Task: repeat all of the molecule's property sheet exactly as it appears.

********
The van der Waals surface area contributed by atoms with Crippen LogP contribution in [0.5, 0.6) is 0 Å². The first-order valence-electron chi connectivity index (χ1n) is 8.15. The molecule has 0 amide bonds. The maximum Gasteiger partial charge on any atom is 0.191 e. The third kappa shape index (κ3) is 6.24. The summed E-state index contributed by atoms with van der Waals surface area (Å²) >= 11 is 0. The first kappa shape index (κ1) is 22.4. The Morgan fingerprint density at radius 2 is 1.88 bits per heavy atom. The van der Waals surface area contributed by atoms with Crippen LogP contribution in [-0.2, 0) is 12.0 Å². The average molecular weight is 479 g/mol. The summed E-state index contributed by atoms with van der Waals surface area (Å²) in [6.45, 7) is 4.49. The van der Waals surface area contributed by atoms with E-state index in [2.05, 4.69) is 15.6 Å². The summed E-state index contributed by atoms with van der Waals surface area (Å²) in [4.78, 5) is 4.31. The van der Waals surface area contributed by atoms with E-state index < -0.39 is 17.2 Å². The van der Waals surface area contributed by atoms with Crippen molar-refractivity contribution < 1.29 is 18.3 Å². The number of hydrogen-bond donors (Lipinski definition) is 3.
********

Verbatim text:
The van der Waals surface area contributed by atoms with Crippen LogP contribution in [0.5, 0.6) is 0 Å². The first-order valence-electron chi connectivity index (χ1n) is 8.15. The molecule has 0 amide bonds. The maximum Gasteiger partial charge on any atom is 0.191 e. The third kappa shape index (κ3) is 6.24. The summed E-state index contributed by atoms with van der Waals surface area (Å²) >= 11 is 0. The first kappa shape index (κ1) is 22.4. The Morgan fingerprint density at radius 2 is 1.88 bits per heavy atom. The van der Waals surface area contributed by atoms with Crippen LogP contribution in [-0.2, 0) is 12.0 Å². The average molecular weight is 479 g/mol. The summed E-state index contributed by atoms with van der Waals surface area (Å²) in [6.45, 7) is 4.49. The van der Waals surface area contributed by atoms with E-state index in [2.05, 4.69) is 15.6 Å². The summed E-state index contributed by atoms with van der Waals surface area (Å²) in [4.78, 5) is 4.31. The van der Waals surface area contributed by atoms with E-state index < -0.39 is 17.2 Å². The van der Waals surface area contributed by atoms with Crippen molar-refractivity contribution < 1.29 is 18.3 Å². The number of hydrogen-bond donors (Lipinski definition) is 3.